Statistics from early MOOCs indicate that this altruistic aspect is being overplayed. Early reports1 indicate that around 18% of participants are taking MOOCs with the hope of “getting a better job.” More than twice that proportion, 39%, are “just curious” while 31% are looking to sharpen skills for use in their current job. In other words, 70+% do not anticipate notably improving their lives career-wise by taking these courses. The largest defined group of participants, 41%, list themselves as “professionals in the software industry.” These people are practically insiders; either curious or looking to climb the ladders they are already halfway up. No poor, no under-served, no unwashed masses.
The whole thing feels faddish.
3) Extending the Brand
As the UVa case showed, in the current climate, being onboard with MOOCs is a publicity feeding frenzy only rivaled in academia by stories of over-privileged plagiarism or college football malfeasance. It has developed into shorthand for “progressive” and “innovative.” Many of the elements behind MOOCs are innovative; the format has helped to “unbundle” the faculty role to a further degree. Ownership of courses is institutionalized, or even shared across multiple institutions, materials development lies with skilled technologists and experts in online pedagogy, grading is done by technology while student advising is managed by staff rather than faculty. The usual concerns over quality, rigor and plagiarism are moot with MOOCs. No credits = no concrete criteria for completion, GPA or persistence. In the light of the recent Harvard cheating scandal it is clear that circumventing these issues does not solve them, but for now, cheating to get a badge or a line on your Link’d In profile seems somewhat less heinous than doing so to walk at graduation and frame a registrar-endorsed qualification. These projects at the moment are only really extending the brand for brands that are extremely strong already. The X project would simply subsume lesser institutions if it invited them to join at all. Berkley only got in to the EdX project by offering up platform support. UVa’s involvement in Coursera was mutually beneficial given the panacea and publicity needed by UVa and lapped up by the consortium. Smaller institutions that really need a viable solution for stability and growth are not going to be welcomed into these established consortia and are extremely unlikely to be able to gain momentum to rival them with a cool moniker of their own.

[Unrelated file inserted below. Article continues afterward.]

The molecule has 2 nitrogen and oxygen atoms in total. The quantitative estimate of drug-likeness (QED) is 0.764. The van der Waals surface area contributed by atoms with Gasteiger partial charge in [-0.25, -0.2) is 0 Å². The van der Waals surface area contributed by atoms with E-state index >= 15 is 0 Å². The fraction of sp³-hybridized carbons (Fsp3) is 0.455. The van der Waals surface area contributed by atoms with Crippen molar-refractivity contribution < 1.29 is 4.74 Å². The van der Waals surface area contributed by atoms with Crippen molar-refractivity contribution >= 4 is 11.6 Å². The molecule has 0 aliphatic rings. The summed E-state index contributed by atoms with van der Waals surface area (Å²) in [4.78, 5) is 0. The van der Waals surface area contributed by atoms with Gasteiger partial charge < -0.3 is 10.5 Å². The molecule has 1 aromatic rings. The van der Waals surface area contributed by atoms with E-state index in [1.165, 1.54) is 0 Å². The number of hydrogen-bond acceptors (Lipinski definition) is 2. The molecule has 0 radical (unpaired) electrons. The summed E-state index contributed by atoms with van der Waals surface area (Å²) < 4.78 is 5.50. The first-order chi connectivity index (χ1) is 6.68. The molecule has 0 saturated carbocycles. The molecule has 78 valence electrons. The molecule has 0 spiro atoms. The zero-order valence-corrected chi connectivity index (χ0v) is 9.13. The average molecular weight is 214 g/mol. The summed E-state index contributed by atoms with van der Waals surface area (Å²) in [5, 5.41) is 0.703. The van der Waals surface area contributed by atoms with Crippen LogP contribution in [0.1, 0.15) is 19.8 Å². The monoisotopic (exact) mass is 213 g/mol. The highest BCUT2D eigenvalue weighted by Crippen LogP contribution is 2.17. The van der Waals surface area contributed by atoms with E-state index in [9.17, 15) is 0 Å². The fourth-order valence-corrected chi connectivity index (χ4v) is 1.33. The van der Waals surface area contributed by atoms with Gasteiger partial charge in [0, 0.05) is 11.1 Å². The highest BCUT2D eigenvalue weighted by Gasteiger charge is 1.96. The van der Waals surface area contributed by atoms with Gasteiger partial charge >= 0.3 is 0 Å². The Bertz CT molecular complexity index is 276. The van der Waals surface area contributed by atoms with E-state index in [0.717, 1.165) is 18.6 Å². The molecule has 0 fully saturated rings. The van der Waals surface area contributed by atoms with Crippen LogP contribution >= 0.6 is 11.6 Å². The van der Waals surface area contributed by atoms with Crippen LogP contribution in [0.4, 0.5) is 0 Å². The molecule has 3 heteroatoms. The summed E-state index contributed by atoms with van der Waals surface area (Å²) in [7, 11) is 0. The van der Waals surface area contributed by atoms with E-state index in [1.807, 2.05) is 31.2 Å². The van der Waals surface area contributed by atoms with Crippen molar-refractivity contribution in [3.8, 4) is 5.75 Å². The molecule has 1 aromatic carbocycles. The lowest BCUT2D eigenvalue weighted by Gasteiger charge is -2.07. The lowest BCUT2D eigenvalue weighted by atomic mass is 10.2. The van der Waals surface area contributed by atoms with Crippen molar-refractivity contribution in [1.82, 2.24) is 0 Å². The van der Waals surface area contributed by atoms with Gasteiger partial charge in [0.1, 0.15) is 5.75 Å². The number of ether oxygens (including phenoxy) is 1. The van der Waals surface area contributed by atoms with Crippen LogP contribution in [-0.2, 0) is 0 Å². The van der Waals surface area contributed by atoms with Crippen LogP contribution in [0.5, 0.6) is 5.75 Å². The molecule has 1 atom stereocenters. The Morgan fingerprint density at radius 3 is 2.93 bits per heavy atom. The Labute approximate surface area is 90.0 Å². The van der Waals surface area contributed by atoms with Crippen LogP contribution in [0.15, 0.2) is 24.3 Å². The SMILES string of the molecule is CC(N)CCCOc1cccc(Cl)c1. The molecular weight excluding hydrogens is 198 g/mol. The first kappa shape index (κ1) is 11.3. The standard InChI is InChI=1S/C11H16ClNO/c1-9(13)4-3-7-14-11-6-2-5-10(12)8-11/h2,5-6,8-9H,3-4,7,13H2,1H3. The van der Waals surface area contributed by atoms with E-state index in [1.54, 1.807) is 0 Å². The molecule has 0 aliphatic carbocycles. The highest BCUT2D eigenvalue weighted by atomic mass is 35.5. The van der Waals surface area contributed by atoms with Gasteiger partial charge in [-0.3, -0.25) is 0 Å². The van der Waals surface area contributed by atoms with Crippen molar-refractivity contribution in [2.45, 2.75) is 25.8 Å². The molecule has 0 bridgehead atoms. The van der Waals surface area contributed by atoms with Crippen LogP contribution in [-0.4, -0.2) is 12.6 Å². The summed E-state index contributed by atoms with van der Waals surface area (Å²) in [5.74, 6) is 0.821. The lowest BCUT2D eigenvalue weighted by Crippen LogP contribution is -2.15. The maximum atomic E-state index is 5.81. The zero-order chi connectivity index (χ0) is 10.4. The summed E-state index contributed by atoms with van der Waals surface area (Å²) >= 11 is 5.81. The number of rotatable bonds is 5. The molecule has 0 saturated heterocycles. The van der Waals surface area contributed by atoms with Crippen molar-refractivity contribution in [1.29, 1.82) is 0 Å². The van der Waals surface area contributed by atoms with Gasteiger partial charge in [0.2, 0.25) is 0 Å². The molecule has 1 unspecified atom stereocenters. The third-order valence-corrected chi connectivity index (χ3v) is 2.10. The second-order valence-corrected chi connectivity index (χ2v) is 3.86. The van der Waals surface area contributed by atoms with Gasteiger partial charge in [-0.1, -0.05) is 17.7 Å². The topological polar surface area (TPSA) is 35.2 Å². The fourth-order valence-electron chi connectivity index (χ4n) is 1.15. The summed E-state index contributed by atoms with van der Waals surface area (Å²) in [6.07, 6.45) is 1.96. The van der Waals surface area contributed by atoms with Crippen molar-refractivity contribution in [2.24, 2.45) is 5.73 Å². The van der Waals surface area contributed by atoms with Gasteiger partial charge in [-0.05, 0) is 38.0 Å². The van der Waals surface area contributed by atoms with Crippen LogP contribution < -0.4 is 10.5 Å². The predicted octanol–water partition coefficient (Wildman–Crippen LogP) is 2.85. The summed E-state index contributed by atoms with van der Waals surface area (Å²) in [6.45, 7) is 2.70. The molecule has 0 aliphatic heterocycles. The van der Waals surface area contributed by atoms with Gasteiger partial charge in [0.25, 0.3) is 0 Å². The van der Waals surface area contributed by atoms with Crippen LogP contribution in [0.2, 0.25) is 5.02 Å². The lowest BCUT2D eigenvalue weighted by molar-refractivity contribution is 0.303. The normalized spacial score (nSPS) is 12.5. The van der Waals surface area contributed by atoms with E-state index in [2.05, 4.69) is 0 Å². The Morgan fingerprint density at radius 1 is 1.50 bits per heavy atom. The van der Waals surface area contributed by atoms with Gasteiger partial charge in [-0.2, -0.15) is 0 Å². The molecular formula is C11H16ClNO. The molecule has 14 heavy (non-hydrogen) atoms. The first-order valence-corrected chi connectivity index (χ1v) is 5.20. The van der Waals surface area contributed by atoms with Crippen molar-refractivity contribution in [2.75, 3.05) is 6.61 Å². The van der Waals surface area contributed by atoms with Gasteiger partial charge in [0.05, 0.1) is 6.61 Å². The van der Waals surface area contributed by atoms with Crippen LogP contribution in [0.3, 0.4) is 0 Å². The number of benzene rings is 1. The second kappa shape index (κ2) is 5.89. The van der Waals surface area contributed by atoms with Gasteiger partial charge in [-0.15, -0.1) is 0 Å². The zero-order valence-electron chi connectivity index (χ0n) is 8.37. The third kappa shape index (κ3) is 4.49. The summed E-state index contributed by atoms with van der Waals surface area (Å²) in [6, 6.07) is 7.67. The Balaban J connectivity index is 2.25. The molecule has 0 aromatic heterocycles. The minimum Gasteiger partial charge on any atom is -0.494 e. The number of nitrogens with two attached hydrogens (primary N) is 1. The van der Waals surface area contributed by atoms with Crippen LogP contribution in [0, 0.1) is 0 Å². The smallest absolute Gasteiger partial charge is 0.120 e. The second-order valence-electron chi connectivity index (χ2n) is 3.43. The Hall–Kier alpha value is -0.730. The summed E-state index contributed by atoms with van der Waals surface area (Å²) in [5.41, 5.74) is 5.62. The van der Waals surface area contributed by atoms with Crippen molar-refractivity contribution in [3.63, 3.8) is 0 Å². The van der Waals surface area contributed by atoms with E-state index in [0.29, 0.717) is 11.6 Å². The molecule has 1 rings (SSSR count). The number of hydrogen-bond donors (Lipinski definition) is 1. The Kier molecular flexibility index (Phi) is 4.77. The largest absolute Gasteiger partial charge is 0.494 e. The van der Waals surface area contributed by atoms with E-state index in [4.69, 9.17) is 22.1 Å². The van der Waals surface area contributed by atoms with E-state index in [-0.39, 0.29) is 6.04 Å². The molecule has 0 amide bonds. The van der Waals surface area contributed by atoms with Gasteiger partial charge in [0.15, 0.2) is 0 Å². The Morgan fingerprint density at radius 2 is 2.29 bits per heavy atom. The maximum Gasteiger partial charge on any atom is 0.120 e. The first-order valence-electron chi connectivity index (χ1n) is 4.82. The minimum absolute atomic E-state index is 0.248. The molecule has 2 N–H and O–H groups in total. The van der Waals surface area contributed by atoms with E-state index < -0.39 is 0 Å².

4) A revised lens on pedagogy. (Note the dearth of conversation on this factor)
It is interesting to note that while the “medallion” institutes jumping on board with MOOCs seem to tout the elements that are long shots at best, they typically fail to consider the one element that the originators of modern MOOCs – George Siemens and Stephen Downes – saw as their real potential. Going way back to the early work of pioneers such as Ivan Illich who back in 1971 described “decentralized learning webs” – and summarized thus: “A good educational system should have three purposes: it should provide all who want to learn with access to available resources at any time in their lives; empower all who want to share what they know to find those who want to learn it from them; and, furnish all who want to present an issue to the public with the opportunity to make their challenge known.”
The connectivist principles that underpin the MOOC (hidden) pedagogic model include:
i) Learning and knowledge rest in diversity of opinions.
ii) Learning is a process of connecting specialized nodes or information sources.
iii) Nurturing and maintaining connections is needed to facilitate continual learning.
iv) The ability to see connections between fields, ideas, and concepts is a core skill.
v) Decision making is itself a learning process. Choosing what to learn and the meaning of incoming information is seen through the lens of a shifting reality.
What we may be seeing with MOOCs is a way to review new pedagogies and analyze the role of the expert, without directly threatening the traditional faculty role. It should be an interesting part of the discussion. It is not.
(It’s all about) Disrupting